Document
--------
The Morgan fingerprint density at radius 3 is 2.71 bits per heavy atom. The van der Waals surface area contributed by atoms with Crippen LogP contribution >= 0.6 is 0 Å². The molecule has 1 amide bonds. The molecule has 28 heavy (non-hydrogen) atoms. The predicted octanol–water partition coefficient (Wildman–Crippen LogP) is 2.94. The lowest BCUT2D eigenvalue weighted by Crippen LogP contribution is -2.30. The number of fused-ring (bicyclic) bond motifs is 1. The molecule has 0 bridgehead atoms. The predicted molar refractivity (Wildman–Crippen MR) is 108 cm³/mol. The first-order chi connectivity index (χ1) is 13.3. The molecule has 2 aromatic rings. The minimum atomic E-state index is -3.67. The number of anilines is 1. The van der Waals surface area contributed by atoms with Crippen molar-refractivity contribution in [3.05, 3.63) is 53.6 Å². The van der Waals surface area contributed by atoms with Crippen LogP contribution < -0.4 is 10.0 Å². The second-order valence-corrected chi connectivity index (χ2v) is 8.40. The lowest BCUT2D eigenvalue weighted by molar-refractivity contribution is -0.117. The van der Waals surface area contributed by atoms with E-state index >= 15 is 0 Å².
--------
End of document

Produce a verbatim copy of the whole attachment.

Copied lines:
The Morgan fingerprint density at radius 3 is 2.71 bits per heavy atom. The van der Waals surface area contributed by atoms with Crippen LogP contribution >= 0.6 is 0 Å². The molecule has 1 amide bonds. The molecule has 28 heavy (non-hydrogen) atoms. The predicted octanol–water partition coefficient (Wildman–Crippen LogP) is 2.94. The lowest BCUT2D eigenvalue weighted by Crippen LogP contribution is -2.30. The number of fused-ring (bicyclic) bond motifs is 1. The molecule has 0 bridgehead atoms. The predicted molar refractivity (Wildman–Crippen MR) is 108 cm³/mol. The first-order chi connectivity index (χ1) is 13.3. The molecule has 2 aromatic rings. The minimum atomic E-state index is -3.67. The number of anilines is 1. The van der Waals surface area contributed by atoms with Crippen molar-refractivity contribution in [3.05, 3.63) is 53.6 Å². The van der Waals surface area contributed by atoms with Crippen LogP contribution < -0.4 is 10.0 Å². The second-order valence-corrected chi connectivity index (χ2v) is 8.40. The lowest BCUT2D eigenvalue weighted by molar-refractivity contribution is -0.117. The van der Waals surface area contributed by atoms with E-state index >= 15 is 0 Å².